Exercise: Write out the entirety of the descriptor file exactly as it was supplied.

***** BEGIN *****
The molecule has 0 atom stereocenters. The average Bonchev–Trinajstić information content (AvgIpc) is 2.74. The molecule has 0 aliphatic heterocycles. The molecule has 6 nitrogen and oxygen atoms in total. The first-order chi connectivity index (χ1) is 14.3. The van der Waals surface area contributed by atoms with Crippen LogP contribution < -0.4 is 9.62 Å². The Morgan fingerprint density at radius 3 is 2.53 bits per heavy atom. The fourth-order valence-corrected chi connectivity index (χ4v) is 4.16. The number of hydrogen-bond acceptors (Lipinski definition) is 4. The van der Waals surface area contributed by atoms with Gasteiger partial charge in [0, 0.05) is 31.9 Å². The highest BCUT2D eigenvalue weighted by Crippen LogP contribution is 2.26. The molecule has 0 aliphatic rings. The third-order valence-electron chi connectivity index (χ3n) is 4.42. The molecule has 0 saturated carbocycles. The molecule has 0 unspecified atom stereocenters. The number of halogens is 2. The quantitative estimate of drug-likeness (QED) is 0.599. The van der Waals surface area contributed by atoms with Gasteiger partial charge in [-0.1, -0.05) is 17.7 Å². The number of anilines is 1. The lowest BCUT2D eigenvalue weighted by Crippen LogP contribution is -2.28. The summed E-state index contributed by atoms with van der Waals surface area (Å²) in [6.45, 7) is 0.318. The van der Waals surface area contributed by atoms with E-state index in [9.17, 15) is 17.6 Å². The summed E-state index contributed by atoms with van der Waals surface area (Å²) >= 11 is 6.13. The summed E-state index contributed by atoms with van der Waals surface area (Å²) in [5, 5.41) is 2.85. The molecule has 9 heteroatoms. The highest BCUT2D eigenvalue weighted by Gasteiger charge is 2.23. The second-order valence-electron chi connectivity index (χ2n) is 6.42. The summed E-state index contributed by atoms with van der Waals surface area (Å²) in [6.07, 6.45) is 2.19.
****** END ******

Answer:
The molecule has 0 atom stereocenters. The average Bonchev–Trinajstić information content (AvgIpc) is 2.74. The molecule has 0 aliphatic heterocycles. The molecule has 6 nitrogen and oxygen atoms in total. The first-order chi connectivity index (χ1) is 14.3. The van der Waals surface area contributed by atoms with Crippen LogP contribution < -0.4 is 9.62 Å². The Morgan fingerprint density at radius 3 is 2.53 bits per heavy atom. The fourth-order valence-corrected chi connectivity index (χ4v) is 4.16. The number of hydrogen-bond acceptors (Lipinski definition) is 4. The van der Waals surface area contributed by atoms with Gasteiger partial charge in [0, 0.05) is 31.9 Å². The highest BCUT2D eigenvalue weighted by Crippen LogP contribution is 2.26. The molecule has 0 aliphatic rings. The third-order valence-electron chi connectivity index (χ3n) is 4.42. The molecule has 0 saturated carbocycles. The molecule has 0 unspecified atom stereocenters. The number of halogens is 2. The quantitative estimate of drug-likeness (QED) is 0.599. The van der Waals surface area contributed by atoms with Gasteiger partial charge in [-0.1, -0.05) is 17.7 Å². The number of anilines is 1. The lowest BCUT2D eigenvalue weighted by Crippen LogP contribution is -2.28. The summed E-state index contributed by atoms with van der Waals surface area (Å²) in [6.45, 7) is 0.318. The van der Waals surface area contributed by atoms with E-state index in [9.17, 15) is 17.6 Å². The summed E-state index contributed by atoms with van der Waals surface area (Å²) >= 11 is 6.13. The summed E-state index contributed by atoms with van der Waals surface area (Å²) in [5, 5.41) is 2.85. The molecule has 9 heteroatoms. The highest BCUT2D eigenvalue weighted by Gasteiger charge is 2.23. The second-order valence-electron chi connectivity index (χ2n) is 6.42. The summed E-state index contributed by atoms with van der Waals surface area (Å²) in [6.07, 6.45) is 2.19.